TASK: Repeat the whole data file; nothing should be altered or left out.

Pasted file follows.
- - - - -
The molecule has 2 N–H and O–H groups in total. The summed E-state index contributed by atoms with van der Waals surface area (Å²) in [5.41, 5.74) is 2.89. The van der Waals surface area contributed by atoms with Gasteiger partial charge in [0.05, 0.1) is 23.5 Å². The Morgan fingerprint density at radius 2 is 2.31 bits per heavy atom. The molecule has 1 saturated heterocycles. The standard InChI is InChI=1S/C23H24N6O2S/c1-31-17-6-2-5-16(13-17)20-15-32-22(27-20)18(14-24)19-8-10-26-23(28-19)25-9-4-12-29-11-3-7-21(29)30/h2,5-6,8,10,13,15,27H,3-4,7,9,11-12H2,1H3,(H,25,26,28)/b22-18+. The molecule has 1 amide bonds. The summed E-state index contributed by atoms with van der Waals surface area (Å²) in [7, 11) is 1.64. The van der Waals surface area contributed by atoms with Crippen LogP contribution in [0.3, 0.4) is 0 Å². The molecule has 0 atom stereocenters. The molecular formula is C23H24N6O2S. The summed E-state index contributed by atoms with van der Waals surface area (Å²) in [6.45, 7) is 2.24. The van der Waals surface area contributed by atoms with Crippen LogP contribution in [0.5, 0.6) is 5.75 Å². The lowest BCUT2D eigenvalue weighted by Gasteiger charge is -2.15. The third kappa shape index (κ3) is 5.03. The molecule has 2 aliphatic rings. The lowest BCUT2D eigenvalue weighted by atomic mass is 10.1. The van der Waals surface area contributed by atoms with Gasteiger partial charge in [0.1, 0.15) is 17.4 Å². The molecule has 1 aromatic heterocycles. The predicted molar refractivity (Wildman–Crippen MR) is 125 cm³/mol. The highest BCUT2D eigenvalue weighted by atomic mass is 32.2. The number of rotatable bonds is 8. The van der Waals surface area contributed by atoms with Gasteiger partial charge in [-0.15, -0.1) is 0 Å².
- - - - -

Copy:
The molecule has 2 N–H and O–H groups in total. The summed E-state index contributed by atoms with van der Waals surface area (Å²) in [5.41, 5.74) is 2.89. The van der Waals surface area contributed by atoms with Gasteiger partial charge in [0.05, 0.1) is 23.5 Å². The Morgan fingerprint density at radius 2 is 2.31 bits per heavy atom. The molecule has 1 saturated heterocycles. The standard InChI is InChI=1S/C23H24N6O2S/c1-31-17-6-2-5-16(13-17)20-15-32-22(27-20)18(14-24)19-8-10-26-23(28-19)25-9-4-12-29-11-3-7-21(29)30/h2,5-6,8,10,13,15,27H,3-4,7,9,11-12H2,1H3,(H,25,26,28)/b22-18+. The molecule has 1 amide bonds. The summed E-state index contributed by atoms with van der Waals surface area (Å²) in [7, 11) is 1.64. The van der Waals surface area contributed by atoms with Crippen LogP contribution in [0.3, 0.4) is 0 Å². The molecule has 0 atom stereocenters. The molecular formula is C23H24N6O2S. The summed E-state index contributed by atoms with van der Waals surface area (Å²) in [6.45, 7) is 2.24. The van der Waals surface area contributed by atoms with Crippen LogP contribution in [0.5, 0.6) is 5.75 Å². The lowest BCUT2D eigenvalue weighted by Gasteiger charge is -2.15. The third kappa shape index (κ3) is 5.03. The molecule has 2 aliphatic rings. The lowest BCUT2D eigenvalue weighted by atomic mass is 10.1. The van der Waals surface area contributed by atoms with Gasteiger partial charge in [0.1, 0.15) is 17.4 Å². The molecule has 1 aromatic heterocycles. The predicted molar refractivity (Wildman–Crippen MR) is 125 cm³/mol. The highest BCUT2D eigenvalue weighted by atomic mass is 32.2. The number of rotatable bonds is 8. The van der Waals surface area contributed by atoms with Gasteiger partial charge in [-0.15, -0.1) is 0 Å².